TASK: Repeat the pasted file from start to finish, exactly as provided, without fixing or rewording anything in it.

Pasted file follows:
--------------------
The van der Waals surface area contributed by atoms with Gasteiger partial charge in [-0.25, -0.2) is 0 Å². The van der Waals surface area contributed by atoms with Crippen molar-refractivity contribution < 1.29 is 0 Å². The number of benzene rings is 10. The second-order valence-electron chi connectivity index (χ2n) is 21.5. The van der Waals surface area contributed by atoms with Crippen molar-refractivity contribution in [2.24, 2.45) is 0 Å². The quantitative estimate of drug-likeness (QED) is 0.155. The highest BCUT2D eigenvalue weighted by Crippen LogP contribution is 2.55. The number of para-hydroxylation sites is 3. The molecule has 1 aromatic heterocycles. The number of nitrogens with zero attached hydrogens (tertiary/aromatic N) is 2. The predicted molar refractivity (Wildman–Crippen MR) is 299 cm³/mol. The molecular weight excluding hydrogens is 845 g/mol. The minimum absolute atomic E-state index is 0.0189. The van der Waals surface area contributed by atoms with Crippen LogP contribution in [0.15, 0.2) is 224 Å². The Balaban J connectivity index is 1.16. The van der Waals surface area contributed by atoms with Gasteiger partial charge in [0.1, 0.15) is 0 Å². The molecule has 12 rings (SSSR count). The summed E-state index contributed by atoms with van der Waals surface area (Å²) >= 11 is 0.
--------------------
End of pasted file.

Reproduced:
The van der Waals surface area contributed by atoms with Gasteiger partial charge in [-0.25, -0.2) is 0 Å². The van der Waals surface area contributed by atoms with Crippen molar-refractivity contribution < 1.29 is 0 Å². The number of benzene rings is 10. The second-order valence-electron chi connectivity index (χ2n) is 21.5. The van der Waals surface area contributed by atoms with Crippen molar-refractivity contribution in [2.24, 2.45) is 0 Å². The quantitative estimate of drug-likeness (QED) is 0.155. The highest BCUT2D eigenvalue weighted by Crippen LogP contribution is 2.55. The number of para-hydroxylation sites is 3. The molecule has 1 aromatic heterocycles. The number of nitrogens with zero attached hydrogens (tertiary/aromatic N) is 2. The predicted molar refractivity (Wildman–Crippen MR) is 299 cm³/mol. The molecular weight excluding hydrogens is 845 g/mol. The minimum absolute atomic E-state index is 0.0189. The van der Waals surface area contributed by atoms with Crippen LogP contribution in [0.15, 0.2) is 224 Å². The Balaban J connectivity index is 1.16. The van der Waals surface area contributed by atoms with Gasteiger partial charge in [0.1, 0.15) is 0 Å². The molecule has 12 rings (SSSR count). The summed E-state index contributed by atoms with van der Waals surface area (Å²) >= 11 is 0.